Yoga has long been considered an extremely beneficial practice to boost both physical and mental wellbeing. “The purpose of yoga is to build strength, awareness and harmony in both the mind and body” explains Natalie Nevins, a board-certified osteopathic family physician and certified Kundalini Yoga instructor in Hollywood, California. The practice has seen a surge in popularity among many adults and children. According to CNN, the practice of yoga rose from 3.1% of the overall child population in 2012 to 8.4% in 2017 and from 9.5% to 14.3% in adults in the USA, equating to about 4.9 million children and 35.2 million adults doing yoga in 2017.
While there are more than 100 different types, or schools, of yoga, most sessions typically include breathing exercises, meditation, and assuming postures (sometimes called asana or poses) that stretch and flex various muscle groups. “As an osteopathic physician, I focus a lot of my efforts on preventive medicine and practices, and in the body’s ability to heal itself” says Dr. Nevins. “Yoga is a great tool for staying healthy because it’s based on similar principles.”
“The relaxation techniques incorporated in yoga can lessen chronic pain, such as lower back pain, arthritis, headaches and carpal tunnel syndrome” explains Dr. Nevins. “Yoga can also lower blood pressure and reduce insomnia.”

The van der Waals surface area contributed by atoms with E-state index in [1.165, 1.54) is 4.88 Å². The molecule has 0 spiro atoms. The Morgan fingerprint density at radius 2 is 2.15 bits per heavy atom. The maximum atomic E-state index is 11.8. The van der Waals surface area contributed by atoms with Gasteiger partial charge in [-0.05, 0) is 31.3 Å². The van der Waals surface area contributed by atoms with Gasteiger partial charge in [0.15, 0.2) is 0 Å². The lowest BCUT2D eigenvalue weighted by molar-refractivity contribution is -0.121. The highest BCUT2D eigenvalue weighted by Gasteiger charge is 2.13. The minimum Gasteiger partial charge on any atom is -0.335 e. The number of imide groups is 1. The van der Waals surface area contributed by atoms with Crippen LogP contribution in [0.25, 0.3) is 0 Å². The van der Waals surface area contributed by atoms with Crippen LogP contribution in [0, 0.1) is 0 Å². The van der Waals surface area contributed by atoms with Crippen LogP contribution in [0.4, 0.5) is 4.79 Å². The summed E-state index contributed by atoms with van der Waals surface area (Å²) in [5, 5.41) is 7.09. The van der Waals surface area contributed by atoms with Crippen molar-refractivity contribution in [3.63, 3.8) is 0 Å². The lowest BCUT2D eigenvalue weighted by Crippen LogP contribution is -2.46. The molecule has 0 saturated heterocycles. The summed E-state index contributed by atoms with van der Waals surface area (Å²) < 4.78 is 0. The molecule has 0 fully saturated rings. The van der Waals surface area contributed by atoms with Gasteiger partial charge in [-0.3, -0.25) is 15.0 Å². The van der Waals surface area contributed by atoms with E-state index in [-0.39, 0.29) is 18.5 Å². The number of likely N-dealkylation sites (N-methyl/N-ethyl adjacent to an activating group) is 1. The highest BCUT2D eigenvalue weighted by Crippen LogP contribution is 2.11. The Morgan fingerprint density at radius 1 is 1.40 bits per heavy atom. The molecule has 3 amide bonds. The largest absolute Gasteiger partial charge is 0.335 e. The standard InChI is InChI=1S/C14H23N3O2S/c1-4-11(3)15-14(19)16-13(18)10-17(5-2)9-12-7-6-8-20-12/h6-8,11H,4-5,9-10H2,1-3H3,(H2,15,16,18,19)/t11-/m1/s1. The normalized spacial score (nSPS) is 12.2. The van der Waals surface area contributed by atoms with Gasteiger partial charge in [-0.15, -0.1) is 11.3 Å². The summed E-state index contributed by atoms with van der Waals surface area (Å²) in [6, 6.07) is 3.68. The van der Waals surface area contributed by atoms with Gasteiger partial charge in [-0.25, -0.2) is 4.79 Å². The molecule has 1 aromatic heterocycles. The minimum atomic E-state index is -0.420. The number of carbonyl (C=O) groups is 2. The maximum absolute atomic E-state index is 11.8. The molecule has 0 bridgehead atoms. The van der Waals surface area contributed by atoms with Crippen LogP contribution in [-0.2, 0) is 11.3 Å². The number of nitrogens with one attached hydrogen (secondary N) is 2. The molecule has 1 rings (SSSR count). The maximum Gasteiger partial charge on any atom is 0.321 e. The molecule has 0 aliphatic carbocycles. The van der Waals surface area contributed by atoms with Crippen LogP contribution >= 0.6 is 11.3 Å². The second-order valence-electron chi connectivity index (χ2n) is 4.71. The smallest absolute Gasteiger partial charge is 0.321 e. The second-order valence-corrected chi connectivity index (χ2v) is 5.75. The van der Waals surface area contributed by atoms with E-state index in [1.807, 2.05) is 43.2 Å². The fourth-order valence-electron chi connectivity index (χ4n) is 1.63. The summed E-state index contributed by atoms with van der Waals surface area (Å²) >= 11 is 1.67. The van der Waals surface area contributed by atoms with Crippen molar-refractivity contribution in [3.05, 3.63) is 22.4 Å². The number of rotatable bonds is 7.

Other physical benefits of yoga include: increased flexibility, increased muscle strength and tone, improved respiration, energy and vitality, maintaining a balanced metabolism, weight reduction, cardio and circulatory health, improved athletic performance and protection from injury
Aside from the physical benefits, one of the best benefits of yoga is how it helps a person manage stress, which is known to have devastating effects on the body and mind. “Stress can reveal itself in many ways, including back or neck pain, sleeping problems, headaches, drug abuse, and an inability to concentrate” says Dr. Nevins. “Yoga can be very effective in developing coping skills and reaching a more positive outlook on life.”
Yoga’s incorporation of meditation and breathing can help improve a person’s mental well-being. “Regular yoga practice creates mental clarity and calmness; increases body awareness; relieves chronic stress patterns; relaxes the mind; centers attention; and sharpens concentration” says Dr. Nevins. Body- and self-awareness are particularly beneficial, she adds, “because they can help with early detection of physical problems and allow for early preventive action.”
Yoga usually involves paying attention to your breath, which can help you relax. It may also call for specific breathing techniques.
But yoga typically isn’t aerobic, like running or cycling, unless it’s an intense type of yoga or you’re doing it in a heated room. Yoga, just like any other sport or activity requires the right equipment and clothing to ensure the safest and easiest practice. You can get the best quality yoga accessories and clothing at Ana Heart: https://anaheart.co.uk/
To enhance the yoga experience, music is often incorporated into yoga session to heighten concentration and offer a more enjoyable session.
The benefits of yoga music vary, depending on the individual. Traditionalists don’t listen to music with their yoga practice. However, many other people are open to enhancing the connection between sound and movement. They want to explore how the combination affects the body, mind, and spirit.